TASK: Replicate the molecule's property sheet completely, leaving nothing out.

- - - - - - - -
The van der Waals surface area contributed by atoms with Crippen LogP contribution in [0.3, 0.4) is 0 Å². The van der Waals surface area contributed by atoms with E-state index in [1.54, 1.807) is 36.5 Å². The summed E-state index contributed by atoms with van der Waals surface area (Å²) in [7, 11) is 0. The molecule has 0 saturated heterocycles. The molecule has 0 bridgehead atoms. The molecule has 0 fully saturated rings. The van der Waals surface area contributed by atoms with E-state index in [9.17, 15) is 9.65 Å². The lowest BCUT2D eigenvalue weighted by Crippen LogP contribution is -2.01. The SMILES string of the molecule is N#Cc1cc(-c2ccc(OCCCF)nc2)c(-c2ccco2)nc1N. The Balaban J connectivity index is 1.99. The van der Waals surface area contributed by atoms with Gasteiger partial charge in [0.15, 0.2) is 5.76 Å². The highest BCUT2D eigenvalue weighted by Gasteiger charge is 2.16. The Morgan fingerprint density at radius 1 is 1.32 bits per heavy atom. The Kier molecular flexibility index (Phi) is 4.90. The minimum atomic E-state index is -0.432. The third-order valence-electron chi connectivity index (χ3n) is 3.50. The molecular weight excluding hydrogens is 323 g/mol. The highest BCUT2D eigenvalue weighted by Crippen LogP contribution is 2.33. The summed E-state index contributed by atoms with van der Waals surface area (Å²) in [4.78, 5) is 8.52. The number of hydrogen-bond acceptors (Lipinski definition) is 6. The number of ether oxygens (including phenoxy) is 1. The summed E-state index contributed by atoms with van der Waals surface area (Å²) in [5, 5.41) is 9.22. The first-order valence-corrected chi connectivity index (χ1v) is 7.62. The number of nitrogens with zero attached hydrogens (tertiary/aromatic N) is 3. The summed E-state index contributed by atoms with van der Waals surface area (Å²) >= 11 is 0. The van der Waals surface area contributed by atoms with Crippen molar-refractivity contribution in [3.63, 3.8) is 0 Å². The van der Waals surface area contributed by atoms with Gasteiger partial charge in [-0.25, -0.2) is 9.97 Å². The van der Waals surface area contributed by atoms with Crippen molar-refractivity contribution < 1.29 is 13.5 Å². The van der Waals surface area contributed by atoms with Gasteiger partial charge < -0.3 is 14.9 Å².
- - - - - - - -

The van der Waals surface area contributed by atoms with Crippen LogP contribution in [0.3, 0.4) is 0 Å². The van der Waals surface area contributed by atoms with E-state index in [1.54, 1.807) is 36.5 Å². The summed E-state index contributed by atoms with van der Waals surface area (Å²) in [7, 11) is 0. The molecule has 0 saturated heterocycles. The molecule has 0 bridgehead atoms. The molecule has 0 fully saturated rings. The van der Waals surface area contributed by atoms with E-state index in [9.17, 15) is 9.65 Å². The lowest BCUT2D eigenvalue weighted by Crippen LogP contribution is -2.01. The SMILES string of the molecule is N#Cc1cc(-c2ccc(OCCCF)nc2)c(-c2ccco2)nc1N. The Balaban J connectivity index is 1.99. The van der Waals surface area contributed by atoms with Gasteiger partial charge in [0.15, 0.2) is 5.76 Å². The highest BCUT2D eigenvalue weighted by Gasteiger charge is 2.16. The Morgan fingerprint density at radius 1 is 1.32 bits per heavy atom. The Kier molecular flexibility index (Phi) is 4.90. The minimum atomic E-state index is -0.432. The third-order valence-electron chi connectivity index (χ3n) is 3.50. The molecular weight excluding hydrogens is 323 g/mol. The highest BCUT2D eigenvalue weighted by Crippen LogP contribution is 2.33. The summed E-state index contributed by atoms with van der Waals surface area (Å²) in [4.78, 5) is 8.52. The number of hydrogen-bond acceptors (Lipinski definition) is 6. The number of ether oxygens (including phenoxy) is 1. The summed E-state index contributed by atoms with van der Waals surface area (Å²) in [5, 5.41) is 9.22. The first-order valence-corrected chi connectivity index (χ1v) is 7.62. The number of nitrogens with zero attached hydrogens (tertiary/aromatic N) is 3. The summed E-state index contributed by atoms with van der Waals surface area (Å²) >= 11 is 0. The van der Waals surface area contributed by atoms with Crippen molar-refractivity contribution in [3.63, 3.8) is 0 Å². The van der Waals surface area contributed by atoms with Gasteiger partial charge in [-0.25, -0.2) is 9.97 Å². The van der Waals surface area contributed by atoms with Crippen molar-refractivity contribution < 1.29 is 13.5 Å². The van der Waals surface area contributed by atoms with Gasteiger partial charge < -0.3 is 14.9 Å².